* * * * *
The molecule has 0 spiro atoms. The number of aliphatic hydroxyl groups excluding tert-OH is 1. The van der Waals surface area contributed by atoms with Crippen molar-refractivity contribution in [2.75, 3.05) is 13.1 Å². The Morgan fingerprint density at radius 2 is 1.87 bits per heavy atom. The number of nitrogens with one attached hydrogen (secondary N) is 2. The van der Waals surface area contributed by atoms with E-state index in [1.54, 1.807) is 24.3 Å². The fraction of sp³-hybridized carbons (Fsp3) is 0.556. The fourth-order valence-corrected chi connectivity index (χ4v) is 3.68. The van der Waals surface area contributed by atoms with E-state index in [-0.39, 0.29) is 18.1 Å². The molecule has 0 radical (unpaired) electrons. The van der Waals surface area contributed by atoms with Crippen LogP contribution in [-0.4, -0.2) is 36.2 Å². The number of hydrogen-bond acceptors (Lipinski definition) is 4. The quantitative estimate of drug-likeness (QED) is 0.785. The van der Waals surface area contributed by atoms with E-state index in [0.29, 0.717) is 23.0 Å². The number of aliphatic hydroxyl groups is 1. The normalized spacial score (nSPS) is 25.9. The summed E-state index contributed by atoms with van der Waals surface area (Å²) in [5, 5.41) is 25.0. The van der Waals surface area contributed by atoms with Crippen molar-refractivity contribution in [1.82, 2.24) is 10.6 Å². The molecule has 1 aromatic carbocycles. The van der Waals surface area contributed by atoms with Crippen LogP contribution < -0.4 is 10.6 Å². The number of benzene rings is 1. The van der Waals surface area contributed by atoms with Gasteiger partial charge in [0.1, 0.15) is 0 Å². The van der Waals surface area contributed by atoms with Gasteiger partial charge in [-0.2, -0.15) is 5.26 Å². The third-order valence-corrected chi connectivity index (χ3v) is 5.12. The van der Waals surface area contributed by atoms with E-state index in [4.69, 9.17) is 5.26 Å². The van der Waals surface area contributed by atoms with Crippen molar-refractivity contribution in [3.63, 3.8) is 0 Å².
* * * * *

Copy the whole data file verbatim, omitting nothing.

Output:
The molecule has 0 spiro atoms. The number of aliphatic hydroxyl groups excluding tert-OH is 1. The van der Waals surface area contributed by atoms with Crippen molar-refractivity contribution in [2.75, 3.05) is 13.1 Å². The Morgan fingerprint density at radius 2 is 1.87 bits per heavy atom. The number of nitrogens with one attached hydrogen (secondary N) is 2. The van der Waals surface area contributed by atoms with E-state index in [1.54, 1.807) is 24.3 Å². The fraction of sp³-hybridized carbons (Fsp3) is 0.556. The fourth-order valence-corrected chi connectivity index (χ4v) is 3.68. The van der Waals surface area contributed by atoms with E-state index in [-0.39, 0.29) is 18.1 Å². The molecule has 0 radical (unpaired) electrons. The van der Waals surface area contributed by atoms with Crippen LogP contribution in [-0.4, -0.2) is 36.2 Å². The number of hydrogen-bond acceptors (Lipinski definition) is 4. The quantitative estimate of drug-likeness (QED) is 0.785. The van der Waals surface area contributed by atoms with E-state index in [0.29, 0.717) is 23.0 Å². The number of aliphatic hydroxyl groups is 1. The normalized spacial score (nSPS) is 25.9. The summed E-state index contributed by atoms with van der Waals surface area (Å²) in [5, 5.41) is 25.0. The van der Waals surface area contributed by atoms with Crippen molar-refractivity contribution in [1.82, 2.24) is 10.6 Å². The molecule has 1 aromatic carbocycles. The van der Waals surface area contributed by atoms with Crippen LogP contribution < -0.4 is 10.6 Å². The number of benzene rings is 1. The van der Waals surface area contributed by atoms with Gasteiger partial charge in [0.1, 0.15) is 0 Å². The van der Waals surface area contributed by atoms with Gasteiger partial charge in [-0.2, -0.15) is 5.26 Å². The third-order valence-corrected chi connectivity index (χ3v) is 5.12. The van der Waals surface area contributed by atoms with E-state index in [4.69, 9.17) is 5.26 Å². The van der Waals surface area contributed by atoms with Crippen molar-refractivity contribution in [3.63, 3.8) is 0 Å².